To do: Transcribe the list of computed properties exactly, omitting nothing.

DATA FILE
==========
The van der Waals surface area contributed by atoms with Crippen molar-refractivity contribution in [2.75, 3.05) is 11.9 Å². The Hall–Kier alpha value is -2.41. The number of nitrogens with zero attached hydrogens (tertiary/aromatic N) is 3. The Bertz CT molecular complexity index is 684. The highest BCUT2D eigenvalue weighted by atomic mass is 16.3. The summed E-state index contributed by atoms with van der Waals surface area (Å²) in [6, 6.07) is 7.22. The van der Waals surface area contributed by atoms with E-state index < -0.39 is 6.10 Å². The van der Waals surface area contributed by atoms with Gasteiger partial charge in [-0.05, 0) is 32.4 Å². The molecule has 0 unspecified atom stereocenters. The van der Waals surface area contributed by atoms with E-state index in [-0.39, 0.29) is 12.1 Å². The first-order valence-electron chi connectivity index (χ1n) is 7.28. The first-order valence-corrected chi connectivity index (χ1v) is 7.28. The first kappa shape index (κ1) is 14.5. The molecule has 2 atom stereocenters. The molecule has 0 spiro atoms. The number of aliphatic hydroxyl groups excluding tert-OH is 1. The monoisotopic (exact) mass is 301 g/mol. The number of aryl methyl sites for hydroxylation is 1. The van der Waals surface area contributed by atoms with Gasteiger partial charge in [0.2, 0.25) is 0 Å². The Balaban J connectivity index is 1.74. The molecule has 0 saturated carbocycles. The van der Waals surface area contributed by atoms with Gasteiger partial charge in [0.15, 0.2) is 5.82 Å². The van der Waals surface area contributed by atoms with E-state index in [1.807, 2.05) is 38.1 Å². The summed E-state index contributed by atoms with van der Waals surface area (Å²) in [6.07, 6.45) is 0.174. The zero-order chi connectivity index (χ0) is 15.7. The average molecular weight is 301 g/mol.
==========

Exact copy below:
The van der Waals surface area contributed by atoms with Crippen molar-refractivity contribution in [2.75, 3.05) is 11.9 Å². The Hall–Kier alpha value is -2.41. The number of nitrogens with zero attached hydrogens (tertiary/aromatic N) is 3. The Bertz CT molecular complexity index is 684. The highest BCUT2D eigenvalue weighted by atomic mass is 16.3. The summed E-state index contributed by atoms with van der Waals surface area (Å²) in [6, 6.07) is 7.22. The van der Waals surface area contributed by atoms with E-state index < -0.39 is 6.10 Å². The van der Waals surface area contributed by atoms with Gasteiger partial charge in [-0.05, 0) is 32.4 Å². The molecule has 0 unspecified atom stereocenters. The van der Waals surface area contributed by atoms with E-state index in [-0.39, 0.29) is 12.1 Å². The first-order valence-electron chi connectivity index (χ1n) is 7.28. The first-order valence-corrected chi connectivity index (χ1v) is 7.28. The first kappa shape index (κ1) is 14.5. The molecule has 2 atom stereocenters. The molecule has 0 spiro atoms. The number of aliphatic hydroxyl groups excluding tert-OH is 1. The monoisotopic (exact) mass is 301 g/mol. The number of aryl methyl sites for hydroxylation is 1. The van der Waals surface area contributed by atoms with Gasteiger partial charge in [0.2, 0.25) is 0 Å². The Balaban J connectivity index is 1.74. The molecule has 0 saturated carbocycles. The van der Waals surface area contributed by atoms with Gasteiger partial charge in [0.15, 0.2) is 5.82 Å². The van der Waals surface area contributed by atoms with E-state index in [1.807, 2.05) is 38.1 Å². The summed E-state index contributed by atoms with van der Waals surface area (Å²) in [6.07, 6.45) is 0.174. The zero-order chi connectivity index (χ0) is 15.7. The average molecular weight is 301 g/mol.